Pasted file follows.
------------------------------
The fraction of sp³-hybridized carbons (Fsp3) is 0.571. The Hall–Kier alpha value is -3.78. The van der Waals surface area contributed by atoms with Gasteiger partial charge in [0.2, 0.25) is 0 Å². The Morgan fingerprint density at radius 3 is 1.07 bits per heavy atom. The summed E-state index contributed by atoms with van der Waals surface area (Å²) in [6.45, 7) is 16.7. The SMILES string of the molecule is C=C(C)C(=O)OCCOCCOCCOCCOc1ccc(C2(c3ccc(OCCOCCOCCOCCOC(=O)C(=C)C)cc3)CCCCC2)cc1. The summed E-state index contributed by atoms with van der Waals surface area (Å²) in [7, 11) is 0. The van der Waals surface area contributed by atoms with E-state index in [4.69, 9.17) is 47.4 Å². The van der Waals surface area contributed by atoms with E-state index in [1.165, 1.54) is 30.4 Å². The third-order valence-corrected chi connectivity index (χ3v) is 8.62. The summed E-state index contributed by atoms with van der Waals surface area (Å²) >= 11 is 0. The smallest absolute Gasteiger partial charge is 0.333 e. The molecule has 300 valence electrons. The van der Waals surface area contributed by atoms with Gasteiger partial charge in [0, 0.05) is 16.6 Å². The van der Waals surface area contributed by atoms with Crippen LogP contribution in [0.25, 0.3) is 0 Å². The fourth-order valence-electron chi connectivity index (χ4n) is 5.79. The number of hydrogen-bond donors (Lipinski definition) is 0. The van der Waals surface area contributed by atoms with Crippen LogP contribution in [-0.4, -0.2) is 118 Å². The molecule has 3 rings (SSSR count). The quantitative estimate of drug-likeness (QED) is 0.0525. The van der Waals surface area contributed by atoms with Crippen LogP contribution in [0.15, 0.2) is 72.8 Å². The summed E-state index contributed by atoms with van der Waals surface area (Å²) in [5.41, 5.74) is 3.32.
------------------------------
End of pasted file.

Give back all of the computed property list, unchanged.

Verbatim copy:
The fraction of sp³-hybridized carbons (Fsp3) is 0.571. The Hall–Kier alpha value is -3.78. The van der Waals surface area contributed by atoms with Gasteiger partial charge in [0.2, 0.25) is 0 Å². The Morgan fingerprint density at radius 3 is 1.07 bits per heavy atom. The summed E-state index contributed by atoms with van der Waals surface area (Å²) in [6.45, 7) is 16.7. The SMILES string of the molecule is C=C(C)C(=O)OCCOCCOCCOCCOc1ccc(C2(c3ccc(OCCOCCOCCOCCOC(=O)C(=C)C)cc3)CCCCC2)cc1. The summed E-state index contributed by atoms with van der Waals surface area (Å²) in [7, 11) is 0. The van der Waals surface area contributed by atoms with E-state index in [4.69, 9.17) is 47.4 Å². The van der Waals surface area contributed by atoms with E-state index in [1.165, 1.54) is 30.4 Å². The third-order valence-corrected chi connectivity index (χ3v) is 8.62. The summed E-state index contributed by atoms with van der Waals surface area (Å²) >= 11 is 0. The smallest absolute Gasteiger partial charge is 0.333 e. The molecule has 300 valence electrons. The van der Waals surface area contributed by atoms with Gasteiger partial charge in [0, 0.05) is 16.6 Å². The van der Waals surface area contributed by atoms with Crippen LogP contribution in [0.25, 0.3) is 0 Å². The fourth-order valence-electron chi connectivity index (χ4n) is 5.79. The number of hydrogen-bond donors (Lipinski definition) is 0. The van der Waals surface area contributed by atoms with Crippen LogP contribution in [-0.4, -0.2) is 118 Å². The molecule has 3 rings (SSSR count). The quantitative estimate of drug-likeness (QED) is 0.0525. The van der Waals surface area contributed by atoms with Crippen LogP contribution in [0.15, 0.2) is 72.8 Å². The summed E-state index contributed by atoms with van der Waals surface area (Å²) in [5.41, 5.74) is 3.32.